You've made it to the end of high school. Well, not you, but your kids have made it, and you -- er, they -- are almost home free.
But not before prom. Prom, one of the seminal events of high school, the last big hurrah before graduation -- and what a hurrah teens hope it'll be.
The dress, the tux, the hair, the limo, the friends, the date, the photos, the party, the after-party, the coed sleepover that everyone's going to, the parents (you?) who are so unfair.
"If I had only one thing to say to parents, it would be to start talking to their teens three to four weeks ahead of time," said Robyn Mehlenbeck, clinical associate professor of psychiatry and human behavior at Brown University Medical School. "Waiting until the day or week of prom sets parents and teens up to argue and be in conflict because teens are likely to be more emotional."
Talking, mind you, means listening, not lecturing. An 18-year-old prom-goer about to fly the coop may bristle at being told what to do.
But teens still need limits, so parents should feel free to set some rules, Mehlenbeck said. The key is to make it a conversation, to welcome suggestions and convey trust that your teen is as interested in making it a safe, responsible night as you are.
"Let's imagine there are 100 units of worry around prom," said Mike Riera, author of "Staying Connected to Your Teenager" and head of Redwood Day School in Oakland, Calif. "The last thing parents need to be doing is carrying around 99 units of that worry. The kids should take some of them."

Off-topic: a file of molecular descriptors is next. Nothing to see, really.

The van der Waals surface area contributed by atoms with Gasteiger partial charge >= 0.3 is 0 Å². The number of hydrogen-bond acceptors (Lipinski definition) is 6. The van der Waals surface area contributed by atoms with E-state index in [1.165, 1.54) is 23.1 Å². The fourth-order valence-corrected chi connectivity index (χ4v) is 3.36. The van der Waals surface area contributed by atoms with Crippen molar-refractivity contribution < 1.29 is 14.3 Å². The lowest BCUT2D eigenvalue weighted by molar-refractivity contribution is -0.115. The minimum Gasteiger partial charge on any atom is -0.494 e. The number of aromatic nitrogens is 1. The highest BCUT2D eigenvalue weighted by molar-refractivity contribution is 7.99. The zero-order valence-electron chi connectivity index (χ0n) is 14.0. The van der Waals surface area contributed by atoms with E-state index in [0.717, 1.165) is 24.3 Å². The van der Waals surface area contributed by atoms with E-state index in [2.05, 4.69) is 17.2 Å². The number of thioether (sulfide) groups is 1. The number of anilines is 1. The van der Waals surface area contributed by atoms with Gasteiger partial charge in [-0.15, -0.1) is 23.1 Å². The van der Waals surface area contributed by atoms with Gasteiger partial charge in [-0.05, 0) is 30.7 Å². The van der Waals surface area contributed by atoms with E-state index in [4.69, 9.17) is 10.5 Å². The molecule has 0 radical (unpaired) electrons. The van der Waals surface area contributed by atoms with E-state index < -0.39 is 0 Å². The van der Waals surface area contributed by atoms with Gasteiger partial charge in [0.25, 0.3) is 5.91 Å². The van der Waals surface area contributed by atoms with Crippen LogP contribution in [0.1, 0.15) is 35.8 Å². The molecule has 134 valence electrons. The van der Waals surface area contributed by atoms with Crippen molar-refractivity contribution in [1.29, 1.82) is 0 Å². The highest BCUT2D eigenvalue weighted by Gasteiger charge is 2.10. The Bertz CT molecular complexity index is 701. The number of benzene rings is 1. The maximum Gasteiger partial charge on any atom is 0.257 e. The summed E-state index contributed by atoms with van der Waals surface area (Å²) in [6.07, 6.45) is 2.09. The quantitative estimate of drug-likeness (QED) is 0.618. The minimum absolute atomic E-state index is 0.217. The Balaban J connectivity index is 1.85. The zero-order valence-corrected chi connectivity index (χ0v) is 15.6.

Here's a guide to how parents might tackle some common prom dramas.
The bottom line
Money is tight, but there's no way your teen is missing prom. Tickets alone cost $80, and then there's the dress, tuxedo, limo and pressure to keep up with the Joneses. Last year, girls spent, on average, $537 on their prom night experience, according to a survey by Seventeen magazine.
What to do: Make your teen responsible for devising a budget that should be consistent with the family's values about money, Riera said. Discuss who is expected to pay for what: For example, suggest that you'll pay for the dress or tux if your teen pays for the prom tickets, or vice versa. Riera said kids should cover at least part of the expenses because "it's important for kids to learn delayed gratification."
You're wearing that?
Your daughter has found the perfect dress -- with a neckline that plunges to her bellybutton.
What to do: Vampy prom attire is in: Heels are high, hemlines are short and spandex is tight. So girls feel pressure. Go dress-shopping as a fun parent-daughter outing so that you can weigh in and find a mutually acceptable outfit, Mehlenbeck said. If you offer to pay for the dress, your opinion should have even more leverage.
The vanishing date
Your moping son confesses, after some prodding, that the girl he wanted to take as his date has turned him down. Now he's considering skipping prom altogether.
What to do: First, remind your teen that it's perfectly fine to go with a friend. In fact, most kids who end up going with friends have a better time, Mehlenbeck said.
This also is an opportunity to recognize that your teen's greatest prom concerns (finding a date, looking his best, having the time of his life) often are different from yours (making sure he gets back in one piece).